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Bringing eyepieces inside from sub zero temps?

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18 replies to this topic

#1 Sparky00

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Posted 24 January 2018 - 12:25 AM

Hello all

New to the hobby. I was out tonight it was 5 degrees F. First partly clear night in the last couple of weeks. Anyway after bringing the gear in I noticed condensation on the outside of everything is there a way to keep my eyepieces dry



#2 jgs99v

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Posted 24 January 2018 - 12:34 AM

Well - I'd like to hear what folks think about using a hair dryer for these conditions - to reduce dew and condensation.



#3 Aleko

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Posted 24 January 2018 - 12:50 AM

Welcome Sparky,

 

What you want to do is prevent the warm moist air from hitting the icy cold eyepieces.  Before bringing them inside, wrap them in a plastic bag, or put inside an eyepiece case and keep closed until it has warmed up. Be sure to open the bag or the case after warmed up to let any residual moisture evaporate.  

 

I do use a hair dryer on LOW before storing the eyepieces.  



#4 michael_m

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Posted 24 January 2018 - 12:56 AM

You might want to try allowing your eyepieces to slowly warm, rather than quickly warm up. I bring mine into my unheated garage, which is about midway in temperature from the outside air vs inside my house. I just place the eyepiece caps on the eyepieces to keep off dust, but I do not push the caps all the way down. I let the eyepiece glass breathe.

I don't wipe away what slight dew may form. I let it simply evaporate. Later after they warm fully, and what dew may have formed is evaporated, then I seal the caps. But the real idea here is to not let them heat up too quickly. Let them slowly warm back up, and this prevents a whole lot of dew from forming in the first place.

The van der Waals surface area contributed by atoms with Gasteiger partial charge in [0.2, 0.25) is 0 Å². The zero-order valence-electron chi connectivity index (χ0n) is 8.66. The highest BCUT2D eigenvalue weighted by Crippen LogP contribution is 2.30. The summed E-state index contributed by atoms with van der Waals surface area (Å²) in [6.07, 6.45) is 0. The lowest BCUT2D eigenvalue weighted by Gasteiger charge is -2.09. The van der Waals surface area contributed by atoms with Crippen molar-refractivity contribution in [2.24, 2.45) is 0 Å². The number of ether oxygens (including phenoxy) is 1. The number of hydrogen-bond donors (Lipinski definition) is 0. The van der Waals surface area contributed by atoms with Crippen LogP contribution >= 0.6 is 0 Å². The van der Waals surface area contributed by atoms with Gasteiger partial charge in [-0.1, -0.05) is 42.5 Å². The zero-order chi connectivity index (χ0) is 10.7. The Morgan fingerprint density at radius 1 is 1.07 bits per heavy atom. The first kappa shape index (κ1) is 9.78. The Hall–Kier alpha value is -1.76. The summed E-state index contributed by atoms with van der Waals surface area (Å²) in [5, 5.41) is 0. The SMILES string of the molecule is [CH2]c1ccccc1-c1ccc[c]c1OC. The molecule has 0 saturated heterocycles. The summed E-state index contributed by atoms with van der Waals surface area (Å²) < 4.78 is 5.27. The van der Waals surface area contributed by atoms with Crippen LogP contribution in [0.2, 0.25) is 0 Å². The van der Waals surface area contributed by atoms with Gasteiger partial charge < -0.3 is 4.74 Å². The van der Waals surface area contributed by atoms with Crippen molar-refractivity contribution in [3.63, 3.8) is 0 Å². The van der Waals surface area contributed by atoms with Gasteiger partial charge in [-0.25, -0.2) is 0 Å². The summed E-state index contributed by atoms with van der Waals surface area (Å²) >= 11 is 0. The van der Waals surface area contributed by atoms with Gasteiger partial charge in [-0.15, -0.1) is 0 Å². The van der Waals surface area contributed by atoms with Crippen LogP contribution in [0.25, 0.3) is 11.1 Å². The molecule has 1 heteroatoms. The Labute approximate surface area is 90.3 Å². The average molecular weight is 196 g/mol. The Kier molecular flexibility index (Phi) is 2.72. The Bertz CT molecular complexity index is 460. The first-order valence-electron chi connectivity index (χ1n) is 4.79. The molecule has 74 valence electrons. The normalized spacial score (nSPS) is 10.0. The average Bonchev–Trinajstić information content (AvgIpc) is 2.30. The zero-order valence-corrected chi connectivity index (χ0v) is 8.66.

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#5 t-ara-fan

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Posted 24 January 2018 - 01:19 AM

When I am outside, I put them in a ziploc bag, squeeze all the air out, and seal the bag.  Hours later when it has warmed up, I open the bag so any trace of condensation can evaporate.   I do this with eyepieces, camera bodies, and camera lenses. 


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#6 Tony Flanders

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Posted 24 January 2018 - 06:23 AM

I leave everything out overnight, then put it away in the morning after it has dried. My biggest problem is actually condensation on my charts.

 

Condensation on the outside is irrelevant, but you do want to avoid condensation on optical surfaces. Sealing them tight before bringing them inside will do that. If condensation does form on an optical surface, it can be removed easily with a hair drier or an electric space heater.


Edited by Tony Flanders, 24 January 2018 - 06:23 AM.


#7 aeajr

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Posted 24 January 2018 - 06:29 AM

As noted by others it is the warm moist air of that house hitting the cold eyepieces and telescope that causes the condensation.  If the moist air can't get to the eyepieces or telescope then condensation can't form.  An eyepiece case, a telescope case can keep that moisture away from the equipment.

 

The zip lock back is probably the simplest approach for the eyepieces and other small items.

 

My stuff lives in my well ventilated, unheated garage so I don't have this problem.



#8 Sparky00

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Posted 24 January 2018 - 12:26 PM

Thanks you for the responses, the ziplock sounds like a good idea.



#9 SteveG

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Posted 24 January 2018 - 02:06 PM

I simply put the lens caps on before bringing them in. The same with a refractor objective. There will be no condensation on the optics, just the outer barrel. I do leave them out of my case overnight to dry.



#10 star drop

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Posted 24 January 2018 - 07:06 PM

Welcome to Cloudy Nights, Sparky00!

 

Thanks you for the responses, the ziplock sounds like a good idea.